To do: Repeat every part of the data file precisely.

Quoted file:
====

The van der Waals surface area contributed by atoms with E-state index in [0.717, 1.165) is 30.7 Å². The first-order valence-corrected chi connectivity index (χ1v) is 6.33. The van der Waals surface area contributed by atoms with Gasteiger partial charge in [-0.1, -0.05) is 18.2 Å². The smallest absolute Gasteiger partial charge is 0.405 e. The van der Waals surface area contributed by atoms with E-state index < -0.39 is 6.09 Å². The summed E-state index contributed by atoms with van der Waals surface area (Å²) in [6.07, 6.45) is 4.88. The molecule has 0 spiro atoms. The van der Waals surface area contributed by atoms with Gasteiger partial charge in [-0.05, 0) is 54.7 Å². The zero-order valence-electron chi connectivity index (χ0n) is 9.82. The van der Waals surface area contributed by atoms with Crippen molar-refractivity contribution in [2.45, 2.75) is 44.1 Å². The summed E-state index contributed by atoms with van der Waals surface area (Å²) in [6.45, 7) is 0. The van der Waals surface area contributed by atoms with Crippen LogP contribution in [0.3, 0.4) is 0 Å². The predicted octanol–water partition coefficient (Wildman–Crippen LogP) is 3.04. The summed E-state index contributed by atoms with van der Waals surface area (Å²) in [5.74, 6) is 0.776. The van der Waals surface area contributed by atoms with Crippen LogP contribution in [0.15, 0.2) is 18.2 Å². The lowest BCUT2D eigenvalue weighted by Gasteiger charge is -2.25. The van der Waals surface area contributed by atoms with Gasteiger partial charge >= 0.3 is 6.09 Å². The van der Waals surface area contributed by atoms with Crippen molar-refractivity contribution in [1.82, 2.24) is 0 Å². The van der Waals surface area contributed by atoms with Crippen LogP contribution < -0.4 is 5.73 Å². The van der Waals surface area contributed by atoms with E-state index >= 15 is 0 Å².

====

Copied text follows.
The van der Waals surface area contributed by atoms with E-state index in [0.717, 1.165) is 30.7 Å². The first-order valence-corrected chi connectivity index (χ1v) is 6.33. The van der Waals surface area contributed by atoms with Gasteiger partial charge in [-0.1, -0.05) is 18.2 Å². The smallest absolute Gasteiger partial charge is 0.405 e. The van der Waals surface area contributed by atoms with E-state index < -0.39 is 6.09 Å². The summed E-state index contributed by atoms with van der Waals surface area (Å²) in [6.07, 6.45) is 4.88. The molecule has 0 spiro atoms. The van der Waals surface area contributed by atoms with Gasteiger partial charge in [-0.05, 0) is 54.7 Å². The zero-order valence-electron chi connectivity index (χ0n) is 9.82. The van der Waals surface area contributed by atoms with Crippen molar-refractivity contribution in [2.45, 2.75) is 44.1 Å². The summed E-state index contributed by atoms with van der Waals surface area (Å²) in [6.45, 7) is 0. The van der Waals surface area contributed by atoms with Crippen LogP contribution in [0.3, 0.4) is 0 Å². The predicted octanol–water partition coefficient (Wildman–Crippen LogP) is 3.04. The summed E-state index contributed by atoms with van der Waals surface area (Å²) in [5.74, 6) is 0.776. The van der Waals surface area contributed by atoms with Crippen LogP contribution in [0.15, 0.2) is 18.2 Å². The lowest BCUT2D eigenvalue weighted by Gasteiger charge is -2.25. The van der Waals surface area contributed by atoms with Gasteiger partial charge >= 0.3 is 6.09 Å². The van der Waals surface area contributed by atoms with Crippen molar-refractivity contribution in [1.82, 2.24) is 0 Å². The van der Waals surface area contributed by atoms with Crippen LogP contribution < -0.4 is 5.73 Å². The van der Waals surface area contributed by atoms with E-state index >= 15 is 0 Å².